What Is Term Asset-Backed Securities Loan Facility (TALF)?
Term Asset-Backed Securities Loan Facility (TALF) was a program created by the U.S. Federal Reserve in Nov. 2008 to boost consumer spending in order to help jumpstart the economy. It did this by issuing loans to banks using asset-backed securities (ABS) as collateral. The collateral for these securities was made up of auto loans, student loans, credit card loans, equipment loans, floor plan loans, insurance premium finance loans, loans guaranteed by the Small Business Administration (SBA), residential mortgage servicing advances, or commercial mortgage loans. This increased banks' liquidity as they issued more credit to consumers and small businesses, which increased economic activity. The backing for these loans came from funds provided by the Federal Reserve Bank of New York. A new version of the program was started in 2020 to purchase ABS during the economic disruption of the global crisis.
On Nov. 19, 2020, Treasury Secretary Steven Mnuchin said he would not reauthorize extending TALF 2020 past Dec. 31, 2020. The program stopped making new loans as of Dec. 31, 2020.
- Asset-Backed Securities (ABS) are illiquid assets, like business loans, that are packaged into salable securities.
- In the 2008 financial crisis, the Federal Reserve launched the Term Asset-Backed Securities Loan Facility (TALF) to increase the availability of consumer credit.
- A new TALF program was started during the 2020 crisis for the same reason, which ended on Dec. 31, 2020.
The Federal Reserve restarted the program in 2020 during the coronavirus crisis. The revived TALF program was a special purpose vehicle (SPV) that the Fed lent money to. This SPV initially made up to $100 billion in loans on a non-recourse basis, with a maturity of three years. It stopped making loans as of Dec. 31, 2020. The Treasury department gave $10 billion to the TALF program to cover loan losses.
To be eligible to get loans from the facility, a business needed to be "created or organized in the United States or under the laws of the United States, have significant operations in and a majority of their employees based in the United States, and maintain an account relationship with a primary dealer."
To be be used as collateral, an ABS had to meet the following qualifications:
- It needed to be U.S. dollar-denominated.
- It could not be synthetic.
- It had to have the highest long-term investment grade credit ratings from at least two eligible nationally recognized statistical rating organizations (NRSROs). If there were no long-term ratings available, two NRSRO ratings of the highest short-term investment-grade ratings, and no NRSRO ratings below that grade, were also acceptable.
- All (or substantially all) of its underlying credit (except for CMBS) must have been newly issued.
- It must have been issued on or after March 23, 2020, with three exceptions. Eligible commercial mortgage‐backed securities (CMBS) must have been issued before March 23, 2020, and eligible SBA Pool Certificates and Development Company Participation Certificates (types of securitized small business loans) must have been issued on or after Jan. 1, 2019.
- Its underlying credit exposure was required to be one of the following: auto loans and leases, student loans, credit card receivables (both consumer and corporate), equipment loans and leases, floor plan loans, premium finance loans for property and casualty insurance, certain small business loans that were guaranteed by the Small Business Administration (SBA), leveraged loans, or commercial mortgages.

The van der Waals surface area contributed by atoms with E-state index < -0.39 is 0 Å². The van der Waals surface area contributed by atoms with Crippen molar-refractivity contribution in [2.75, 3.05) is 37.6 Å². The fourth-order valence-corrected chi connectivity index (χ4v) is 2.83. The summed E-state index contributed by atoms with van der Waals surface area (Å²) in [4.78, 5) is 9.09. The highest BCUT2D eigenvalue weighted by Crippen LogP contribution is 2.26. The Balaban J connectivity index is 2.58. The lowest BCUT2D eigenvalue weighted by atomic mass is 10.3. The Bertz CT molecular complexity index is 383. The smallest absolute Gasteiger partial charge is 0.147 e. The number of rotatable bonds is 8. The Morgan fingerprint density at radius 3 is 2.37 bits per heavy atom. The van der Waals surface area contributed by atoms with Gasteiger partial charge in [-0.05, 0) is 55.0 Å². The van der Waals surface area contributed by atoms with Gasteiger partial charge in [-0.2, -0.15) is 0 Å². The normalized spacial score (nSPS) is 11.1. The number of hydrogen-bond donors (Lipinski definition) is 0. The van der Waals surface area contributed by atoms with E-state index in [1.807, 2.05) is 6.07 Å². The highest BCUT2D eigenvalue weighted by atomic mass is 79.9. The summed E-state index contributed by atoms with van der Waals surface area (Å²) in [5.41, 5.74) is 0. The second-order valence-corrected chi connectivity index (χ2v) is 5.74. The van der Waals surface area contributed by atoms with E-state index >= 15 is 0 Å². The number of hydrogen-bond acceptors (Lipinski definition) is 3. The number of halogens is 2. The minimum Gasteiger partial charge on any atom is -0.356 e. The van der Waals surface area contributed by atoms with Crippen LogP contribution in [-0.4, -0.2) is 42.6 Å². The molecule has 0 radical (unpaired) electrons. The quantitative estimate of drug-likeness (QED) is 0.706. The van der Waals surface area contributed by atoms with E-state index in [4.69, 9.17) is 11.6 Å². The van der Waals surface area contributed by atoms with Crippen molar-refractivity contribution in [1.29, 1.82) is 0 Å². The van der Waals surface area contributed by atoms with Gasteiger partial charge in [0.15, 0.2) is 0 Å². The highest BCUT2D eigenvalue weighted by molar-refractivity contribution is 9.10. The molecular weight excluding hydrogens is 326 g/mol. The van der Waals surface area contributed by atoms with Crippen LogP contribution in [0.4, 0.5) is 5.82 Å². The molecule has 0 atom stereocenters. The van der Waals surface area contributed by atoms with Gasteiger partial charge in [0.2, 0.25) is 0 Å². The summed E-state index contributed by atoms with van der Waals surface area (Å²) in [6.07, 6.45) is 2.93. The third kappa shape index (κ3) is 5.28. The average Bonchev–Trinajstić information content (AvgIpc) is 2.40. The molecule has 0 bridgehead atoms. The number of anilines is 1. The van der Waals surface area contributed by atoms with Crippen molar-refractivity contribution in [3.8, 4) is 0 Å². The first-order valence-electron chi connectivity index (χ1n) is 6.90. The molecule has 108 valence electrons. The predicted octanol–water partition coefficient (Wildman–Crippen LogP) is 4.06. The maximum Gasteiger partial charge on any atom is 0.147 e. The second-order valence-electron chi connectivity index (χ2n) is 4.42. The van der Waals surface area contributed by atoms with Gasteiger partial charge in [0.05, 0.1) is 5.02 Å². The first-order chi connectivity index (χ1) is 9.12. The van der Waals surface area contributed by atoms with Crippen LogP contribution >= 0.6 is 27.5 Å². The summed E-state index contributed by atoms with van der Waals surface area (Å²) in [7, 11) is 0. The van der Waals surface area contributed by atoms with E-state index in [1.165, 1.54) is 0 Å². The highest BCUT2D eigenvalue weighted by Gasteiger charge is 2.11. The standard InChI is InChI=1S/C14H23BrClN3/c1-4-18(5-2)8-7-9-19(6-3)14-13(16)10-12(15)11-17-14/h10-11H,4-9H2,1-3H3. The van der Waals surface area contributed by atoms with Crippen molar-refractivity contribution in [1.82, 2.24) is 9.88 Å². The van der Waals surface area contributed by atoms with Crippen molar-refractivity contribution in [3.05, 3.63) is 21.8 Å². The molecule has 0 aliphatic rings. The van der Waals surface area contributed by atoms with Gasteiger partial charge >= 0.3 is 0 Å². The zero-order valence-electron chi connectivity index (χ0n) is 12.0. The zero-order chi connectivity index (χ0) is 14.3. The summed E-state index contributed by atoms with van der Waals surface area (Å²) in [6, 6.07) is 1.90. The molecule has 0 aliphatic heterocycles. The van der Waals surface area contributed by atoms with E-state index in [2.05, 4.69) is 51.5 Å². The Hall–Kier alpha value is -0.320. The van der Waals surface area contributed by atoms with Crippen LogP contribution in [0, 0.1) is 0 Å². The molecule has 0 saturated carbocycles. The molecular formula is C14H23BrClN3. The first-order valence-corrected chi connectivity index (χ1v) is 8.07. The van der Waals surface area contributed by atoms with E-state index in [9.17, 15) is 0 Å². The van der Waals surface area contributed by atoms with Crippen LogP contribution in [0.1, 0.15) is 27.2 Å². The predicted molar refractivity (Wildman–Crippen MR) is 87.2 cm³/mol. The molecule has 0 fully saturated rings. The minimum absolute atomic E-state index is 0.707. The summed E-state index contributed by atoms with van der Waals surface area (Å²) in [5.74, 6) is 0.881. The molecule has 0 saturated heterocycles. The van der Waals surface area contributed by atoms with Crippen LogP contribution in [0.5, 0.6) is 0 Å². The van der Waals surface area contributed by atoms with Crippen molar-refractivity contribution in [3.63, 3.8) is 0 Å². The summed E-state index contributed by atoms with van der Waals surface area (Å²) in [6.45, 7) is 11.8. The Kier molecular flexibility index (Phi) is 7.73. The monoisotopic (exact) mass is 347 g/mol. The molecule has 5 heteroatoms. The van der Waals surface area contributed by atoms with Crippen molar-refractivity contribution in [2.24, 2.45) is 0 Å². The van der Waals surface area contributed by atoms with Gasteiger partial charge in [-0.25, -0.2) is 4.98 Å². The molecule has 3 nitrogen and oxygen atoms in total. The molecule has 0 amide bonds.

All collateral was valued using various haircuts established in 2008, and borrowers were assessed an administrative fee equal to 10 basis points on the loan amount.
TALF was a funding facility that helped market participants meet the credit needs of households and small businesses by supporting the issuance of ABS collateralized by loans of various types to consumers and businesses of all sizes, according to the Federal Reserve.
During the 2008 financial crisis, TALF was one of the government programs that helped to unfreeze credit and stabilize the economy. The program was restarted in 2020 during the global crisis.
Under the TALF, the Federal Reserve Bank of New York (FRBNY) lent up to $200 billion on a non-recourse basis to holders of certain AAA-rated ABS backed by newly and recently originated consumer and small business loans. The FRBNY extended loans in an amount equal to the market value of the ABS, less a retained percentage known as a haircut, and these loans were secured at all times by the ABS.
The U.S. Treasury Department under the Troubled Asset Relief Program (TARP) of the Emergency Economic Stabilization Act of 2008 provided $20 billion of credit protection to the FRBNY in connection with the TALF. The TALF began operation in March 2009 and was closed for new loan extensions on June 30, 2010. The final outstanding TALF loan was repaid in full in Oct. 2014.
Over the life of the program, all TALF loans were repaid in full at or before their respective maturity dates. The New York Fed did not incur a loss on any TALF loan, according to the Fed. As all TALF loans were repaid in full, no TALF collateral was surrendered to the New York Fed, and TALF LLC acquired no such assets during its existence.
The Treasury received 90% of the monthly distributions and the New York Fed received 10%. In the aggregate, TALF LLC paid a total of $745.7 million in such distributions to the Treasury and New York Fed, the Fed reported.
TALF was one of a number of government programs to help stabilize the economy and unfreeze credit during the financial crisis. Economists generally agree that the measures taken achieved their intended purpose without massive losses to the Treasury.